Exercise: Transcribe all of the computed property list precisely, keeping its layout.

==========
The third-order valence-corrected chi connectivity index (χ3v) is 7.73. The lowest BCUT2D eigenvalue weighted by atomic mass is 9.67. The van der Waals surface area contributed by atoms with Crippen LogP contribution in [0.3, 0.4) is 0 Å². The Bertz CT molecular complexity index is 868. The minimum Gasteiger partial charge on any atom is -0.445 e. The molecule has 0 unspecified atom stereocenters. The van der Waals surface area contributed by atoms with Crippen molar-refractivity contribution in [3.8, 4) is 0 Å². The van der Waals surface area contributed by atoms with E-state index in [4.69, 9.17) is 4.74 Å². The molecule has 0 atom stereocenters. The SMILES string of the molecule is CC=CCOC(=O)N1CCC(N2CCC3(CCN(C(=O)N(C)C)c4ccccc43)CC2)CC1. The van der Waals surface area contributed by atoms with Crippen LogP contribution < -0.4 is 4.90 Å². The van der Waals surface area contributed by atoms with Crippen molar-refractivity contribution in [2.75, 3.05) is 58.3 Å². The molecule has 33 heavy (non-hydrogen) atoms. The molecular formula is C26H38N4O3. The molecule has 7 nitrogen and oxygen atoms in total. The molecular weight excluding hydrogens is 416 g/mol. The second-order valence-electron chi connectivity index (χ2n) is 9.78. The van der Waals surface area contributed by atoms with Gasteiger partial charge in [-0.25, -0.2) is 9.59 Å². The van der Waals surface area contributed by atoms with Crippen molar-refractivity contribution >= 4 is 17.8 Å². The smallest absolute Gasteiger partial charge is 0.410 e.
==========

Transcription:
The third-order valence-corrected chi connectivity index (χ3v) is 7.73. The lowest BCUT2D eigenvalue weighted by atomic mass is 9.67. The van der Waals surface area contributed by atoms with Crippen LogP contribution in [0.3, 0.4) is 0 Å². The Bertz CT molecular complexity index is 868. The minimum Gasteiger partial charge on any atom is -0.445 e. The molecule has 0 unspecified atom stereocenters. The van der Waals surface area contributed by atoms with Crippen molar-refractivity contribution in [3.8, 4) is 0 Å². The van der Waals surface area contributed by atoms with E-state index in [4.69, 9.17) is 4.74 Å². The molecule has 0 atom stereocenters. The SMILES string of the molecule is CC=CCOC(=O)N1CCC(N2CCC3(CCN(C(=O)N(C)C)c4ccccc43)CC2)CC1. The van der Waals surface area contributed by atoms with Crippen LogP contribution < -0.4 is 4.90 Å². The van der Waals surface area contributed by atoms with Crippen molar-refractivity contribution in [2.75, 3.05) is 58.3 Å². The molecule has 33 heavy (non-hydrogen) atoms. The molecular formula is C26H38N4O3. The molecule has 7 nitrogen and oxygen atoms in total. The molecular weight excluding hydrogens is 416 g/mol. The second-order valence-electron chi connectivity index (χ2n) is 9.78. The van der Waals surface area contributed by atoms with Gasteiger partial charge in [-0.25, -0.2) is 9.59 Å². The van der Waals surface area contributed by atoms with Crippen molar-refractivity contribution >= 4 is 17.8 Å². The smallest absolute Gasteiger partial charge is 0.410 e.